New Zealand’s response to shooting shows U.S. that gun reform is possible

New Zealand’s response to shooting shows U.S. that gun reform is possible

New Zealand’s response to shooting shows U.S. that gun reform is possible
March 21
01:06 2019

A mass shooting at two Christchurch mosques in New Zealand killed 50 people and injured another 50 on Saturday, according to NPR. In response, the nation’s prime minister, Jacinda Ardern, promised citizens reformed gun laws within 10 days of the tragedy. This means regulating military-style guns. Not taking away all guns.

New Zealand hadn’t seen a mass shooting since 1990 when 13 people were shot and killed by a lone gunman with a scoped semi-automatic rifle. Compared to the U.S., 30  years between mass shootings is a shining track record. Our country has collectively allowed 1,987 mass shootings after Sandy Hook in 2013, according to a report by Vox updated as of March 19, 2018.

Since 2013, there has only been one full calendar week in which a mass shooting didn’t occur in the U.S., according to Vox.

Ardern even referred to the mosque shootings as an “act of terror” in her address to Parliament — a term the leader of our nation seems quite reluctant to use. Following the New Zealand massacre, which exhibited white supremacist ideology, Trump stated that he didn’t acknowledge a global rise in white nationalist extremism. Data and analysis gathered from multiple sources by PolitiFact shows that terroristic attacks “associated with white nationalism and far-right ideology is on the rise.”

White males have committed more mass shootings than any other group in the U.S., according to PolitiFact fact-checking. Considering this and the sheer number of mass deaths, Trump’s recent remarks that only “a small group of people” are carrying out terror attacks in our country is completely off-base from reality.

The Guardian reports that stricter gun laws reduce gun deaths. A 2016 study published on PubMed.gov concluded that both firearm purchase and access restriction and the implementation of laws aimed at firearm restriction is associated with reduced gun deaths. To most people this seems like a no-brainer — so what’s stopping us? The U.S. has some of the weakest gun laws among developed nations in the world.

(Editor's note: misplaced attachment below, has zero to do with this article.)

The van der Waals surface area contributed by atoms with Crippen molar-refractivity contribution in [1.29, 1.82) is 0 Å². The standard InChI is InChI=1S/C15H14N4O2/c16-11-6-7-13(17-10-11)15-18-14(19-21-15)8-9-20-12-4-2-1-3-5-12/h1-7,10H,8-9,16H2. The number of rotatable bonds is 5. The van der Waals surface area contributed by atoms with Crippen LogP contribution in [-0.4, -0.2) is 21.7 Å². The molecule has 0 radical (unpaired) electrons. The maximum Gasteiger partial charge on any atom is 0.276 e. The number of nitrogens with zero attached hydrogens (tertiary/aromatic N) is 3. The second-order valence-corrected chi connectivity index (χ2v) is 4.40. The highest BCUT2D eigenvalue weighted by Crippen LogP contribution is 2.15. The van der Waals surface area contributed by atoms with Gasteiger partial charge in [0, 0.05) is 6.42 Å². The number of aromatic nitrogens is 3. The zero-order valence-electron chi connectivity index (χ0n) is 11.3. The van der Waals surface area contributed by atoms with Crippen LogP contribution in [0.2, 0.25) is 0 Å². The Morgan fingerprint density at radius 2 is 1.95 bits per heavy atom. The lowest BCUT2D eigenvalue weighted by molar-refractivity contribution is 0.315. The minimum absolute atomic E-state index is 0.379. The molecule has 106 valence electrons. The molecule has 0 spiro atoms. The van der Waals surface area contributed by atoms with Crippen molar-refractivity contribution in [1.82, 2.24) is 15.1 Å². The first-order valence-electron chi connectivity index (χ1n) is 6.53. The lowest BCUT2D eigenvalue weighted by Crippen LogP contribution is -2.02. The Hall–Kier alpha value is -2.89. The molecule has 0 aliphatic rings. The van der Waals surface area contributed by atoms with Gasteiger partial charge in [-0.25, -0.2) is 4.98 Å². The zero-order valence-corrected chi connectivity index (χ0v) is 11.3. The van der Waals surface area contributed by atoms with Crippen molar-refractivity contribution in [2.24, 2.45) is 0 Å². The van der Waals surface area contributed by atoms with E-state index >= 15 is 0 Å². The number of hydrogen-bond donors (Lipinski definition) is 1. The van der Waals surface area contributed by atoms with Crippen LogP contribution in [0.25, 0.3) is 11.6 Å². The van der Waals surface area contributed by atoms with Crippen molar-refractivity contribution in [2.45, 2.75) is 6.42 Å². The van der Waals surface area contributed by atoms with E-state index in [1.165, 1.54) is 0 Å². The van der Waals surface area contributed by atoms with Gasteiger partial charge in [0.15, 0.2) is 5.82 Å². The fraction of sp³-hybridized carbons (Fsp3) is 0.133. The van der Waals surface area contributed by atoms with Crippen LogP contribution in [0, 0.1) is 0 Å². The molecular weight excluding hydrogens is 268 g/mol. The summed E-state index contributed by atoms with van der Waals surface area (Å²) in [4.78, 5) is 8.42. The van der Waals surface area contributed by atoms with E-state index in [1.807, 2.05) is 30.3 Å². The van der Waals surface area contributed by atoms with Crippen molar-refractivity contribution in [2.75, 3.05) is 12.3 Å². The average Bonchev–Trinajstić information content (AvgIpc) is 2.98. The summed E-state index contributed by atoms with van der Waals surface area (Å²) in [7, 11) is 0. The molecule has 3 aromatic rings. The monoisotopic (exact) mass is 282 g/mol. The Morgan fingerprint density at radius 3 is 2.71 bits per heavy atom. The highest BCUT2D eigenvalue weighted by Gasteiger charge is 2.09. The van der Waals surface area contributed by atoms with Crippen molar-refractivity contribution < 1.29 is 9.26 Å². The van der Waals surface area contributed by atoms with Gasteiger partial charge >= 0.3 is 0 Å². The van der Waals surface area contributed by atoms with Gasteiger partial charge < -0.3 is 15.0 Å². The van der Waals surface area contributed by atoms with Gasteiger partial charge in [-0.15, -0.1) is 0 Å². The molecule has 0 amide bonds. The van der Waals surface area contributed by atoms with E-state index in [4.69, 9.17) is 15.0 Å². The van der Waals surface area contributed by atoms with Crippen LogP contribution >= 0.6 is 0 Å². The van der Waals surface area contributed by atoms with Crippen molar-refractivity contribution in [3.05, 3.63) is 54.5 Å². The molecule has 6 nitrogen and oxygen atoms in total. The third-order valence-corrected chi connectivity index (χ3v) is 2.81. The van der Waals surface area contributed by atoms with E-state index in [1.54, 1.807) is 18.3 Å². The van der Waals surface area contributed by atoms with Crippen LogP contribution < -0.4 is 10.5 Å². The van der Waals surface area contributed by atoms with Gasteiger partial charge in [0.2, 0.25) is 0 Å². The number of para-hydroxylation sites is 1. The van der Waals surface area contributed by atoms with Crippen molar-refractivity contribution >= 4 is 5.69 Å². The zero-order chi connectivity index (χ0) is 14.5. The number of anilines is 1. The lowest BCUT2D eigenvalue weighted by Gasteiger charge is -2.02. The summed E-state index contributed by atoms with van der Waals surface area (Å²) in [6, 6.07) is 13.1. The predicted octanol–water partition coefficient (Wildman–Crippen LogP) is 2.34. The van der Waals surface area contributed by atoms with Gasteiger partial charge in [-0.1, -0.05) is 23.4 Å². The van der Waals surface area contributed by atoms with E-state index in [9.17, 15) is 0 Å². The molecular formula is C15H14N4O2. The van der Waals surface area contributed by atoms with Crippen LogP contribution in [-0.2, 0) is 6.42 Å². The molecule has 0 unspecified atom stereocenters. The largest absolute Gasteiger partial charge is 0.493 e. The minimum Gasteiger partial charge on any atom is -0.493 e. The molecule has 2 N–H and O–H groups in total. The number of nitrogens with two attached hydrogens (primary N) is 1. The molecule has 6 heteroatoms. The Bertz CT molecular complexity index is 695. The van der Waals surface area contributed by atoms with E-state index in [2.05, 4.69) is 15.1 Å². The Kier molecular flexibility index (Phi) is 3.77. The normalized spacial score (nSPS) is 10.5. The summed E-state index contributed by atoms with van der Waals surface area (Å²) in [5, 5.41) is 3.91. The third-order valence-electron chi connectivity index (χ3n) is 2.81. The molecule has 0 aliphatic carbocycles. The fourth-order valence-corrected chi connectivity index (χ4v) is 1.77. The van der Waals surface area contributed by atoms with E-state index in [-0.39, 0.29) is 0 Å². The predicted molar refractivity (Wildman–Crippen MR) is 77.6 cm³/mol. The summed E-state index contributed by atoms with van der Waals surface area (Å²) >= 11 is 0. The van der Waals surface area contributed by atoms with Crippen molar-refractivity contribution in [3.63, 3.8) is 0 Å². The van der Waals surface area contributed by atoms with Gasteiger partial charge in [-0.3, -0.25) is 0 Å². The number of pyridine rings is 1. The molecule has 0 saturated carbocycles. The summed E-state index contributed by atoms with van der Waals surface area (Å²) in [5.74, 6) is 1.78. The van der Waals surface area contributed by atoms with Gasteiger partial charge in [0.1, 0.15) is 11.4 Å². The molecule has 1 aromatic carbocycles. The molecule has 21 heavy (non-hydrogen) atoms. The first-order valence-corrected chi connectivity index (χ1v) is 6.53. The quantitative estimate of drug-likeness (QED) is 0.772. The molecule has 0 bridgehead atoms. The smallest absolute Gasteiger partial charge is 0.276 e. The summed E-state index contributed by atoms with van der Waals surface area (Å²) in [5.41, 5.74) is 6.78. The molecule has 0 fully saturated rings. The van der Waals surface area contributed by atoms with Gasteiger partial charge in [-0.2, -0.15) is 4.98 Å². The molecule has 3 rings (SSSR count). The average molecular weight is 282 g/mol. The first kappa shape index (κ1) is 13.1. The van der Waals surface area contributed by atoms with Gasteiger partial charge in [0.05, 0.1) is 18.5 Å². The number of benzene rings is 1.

In February, Business Insider published a list of the members of Congress who received the most donations from the National Rifle Association. The NRA is a “premier gun rights lobbying group” and one of the biggest congressional campaign contributors.

Of the top 85 congressional recipients of NRA donations, 82 of them are Republican, according to Business Insider. The result is glaring  — officials who receive these funds from the NRA vote in favor of the group’s interests and continue to produce ineffective gun laws.

Conservative citizens concerned about losing their Second Amendment rights vote in favor of Republican candidates who will protect their guns, but risk leaving their children to fend for themselves in the face of constant gun violence. With the NRA in the pockets of government officials, legislation to save your firearms might survive another day, but what about you know, actual people? They’ll prioritize the NRA’s bank account but will respond with nothing but a sympathetic tweet when your child’s school is targeted by a terrorist.

The proof is all around us — we know what we have to do to curb gun violence in our country. Politicians paid for by gun lobbyists will not have a change of heart on their own — it is up to the American people to demand change. As long as U.S. government actors are allowed to place their private financial interests ahead of the well-being of American citizens, we will continue to suffer preventable mass murders. Until then, New Zealand will just be two steps ahead of us.

Featured Illustration: Austin Banzon

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North Texas Daily

North Texas Daily

The North Texas Daily is the official student newspaper of the University of North Texas, proudly serving UNT and the Denton community since 1916.

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